“I am deeply concerned by the EPA’s announcement,” Biggs declared. “While I appreciate the agency’s willingness to grant the owners of NGS additional time, the reality is that the agency’s new regulations, if implemented, will lead to higher water and electricity costs for millions of Arizona residents. The EPA’s plan also jeopardizes the long-term viability of NGS, threatening the employment of hundreds of Navajo and Hopi residents.”
The EPA’s new regulations establish some of the most stringent limits on nitrogen oxide emissions in the country—limits that will likely require the installation of selective catalytic reduction (SCR) technology at significant cost to the utilities and their customers.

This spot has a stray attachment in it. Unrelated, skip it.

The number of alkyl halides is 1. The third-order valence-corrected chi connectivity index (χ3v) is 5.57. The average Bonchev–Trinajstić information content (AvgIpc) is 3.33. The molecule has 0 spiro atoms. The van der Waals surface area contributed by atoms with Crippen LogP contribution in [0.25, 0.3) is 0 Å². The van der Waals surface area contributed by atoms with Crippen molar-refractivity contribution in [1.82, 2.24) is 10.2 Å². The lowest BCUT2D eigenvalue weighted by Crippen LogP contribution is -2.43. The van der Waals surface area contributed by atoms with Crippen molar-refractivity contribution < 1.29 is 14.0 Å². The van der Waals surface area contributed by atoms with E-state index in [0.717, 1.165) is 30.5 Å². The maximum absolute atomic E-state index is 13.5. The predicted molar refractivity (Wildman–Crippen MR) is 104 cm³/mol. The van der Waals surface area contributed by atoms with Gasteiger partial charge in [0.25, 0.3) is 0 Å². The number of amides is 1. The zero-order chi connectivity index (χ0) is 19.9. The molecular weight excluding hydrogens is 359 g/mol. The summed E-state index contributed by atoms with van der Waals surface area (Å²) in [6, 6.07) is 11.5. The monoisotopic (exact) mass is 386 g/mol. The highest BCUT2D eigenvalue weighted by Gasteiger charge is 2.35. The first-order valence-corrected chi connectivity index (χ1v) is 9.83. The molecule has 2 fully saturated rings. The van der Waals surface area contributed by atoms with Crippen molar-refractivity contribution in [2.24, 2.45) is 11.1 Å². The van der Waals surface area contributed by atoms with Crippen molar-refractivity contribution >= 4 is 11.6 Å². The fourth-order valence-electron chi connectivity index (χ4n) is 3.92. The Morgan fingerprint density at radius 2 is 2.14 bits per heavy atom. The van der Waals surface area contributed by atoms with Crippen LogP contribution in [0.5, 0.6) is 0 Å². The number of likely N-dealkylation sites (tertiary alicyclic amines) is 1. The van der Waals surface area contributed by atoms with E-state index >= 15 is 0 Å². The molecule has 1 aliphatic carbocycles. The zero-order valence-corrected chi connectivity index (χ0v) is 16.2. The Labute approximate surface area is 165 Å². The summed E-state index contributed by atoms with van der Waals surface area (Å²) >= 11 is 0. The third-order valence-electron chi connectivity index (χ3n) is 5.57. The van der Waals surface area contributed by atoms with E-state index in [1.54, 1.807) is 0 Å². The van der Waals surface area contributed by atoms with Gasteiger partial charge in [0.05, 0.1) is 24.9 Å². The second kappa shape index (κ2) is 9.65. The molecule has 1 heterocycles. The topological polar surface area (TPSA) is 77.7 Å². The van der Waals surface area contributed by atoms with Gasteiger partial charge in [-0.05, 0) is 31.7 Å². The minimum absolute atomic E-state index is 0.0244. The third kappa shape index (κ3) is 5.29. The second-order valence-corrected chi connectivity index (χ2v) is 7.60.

The regulations also create significant legal and financial uncertainties for the utilities that own NGS, including Salt River Project and Central Arizona Project, which depend on the plant to provide electricity and water to millions of Arizona residents.
“What’s most disappointing about the EPA’s plan is its failure to acknowledge that SCR technology makes no perceptible improvement in visibility compared to technology that the plant owners have already agreed to implement.
“I strongly encourage the EPA to reconsider its decision and work with Arizona’s congressional delegation, the utilities, and Arizona’s Native American tribes on a solution that addresses regional haze without sacrificing the state’s economy.”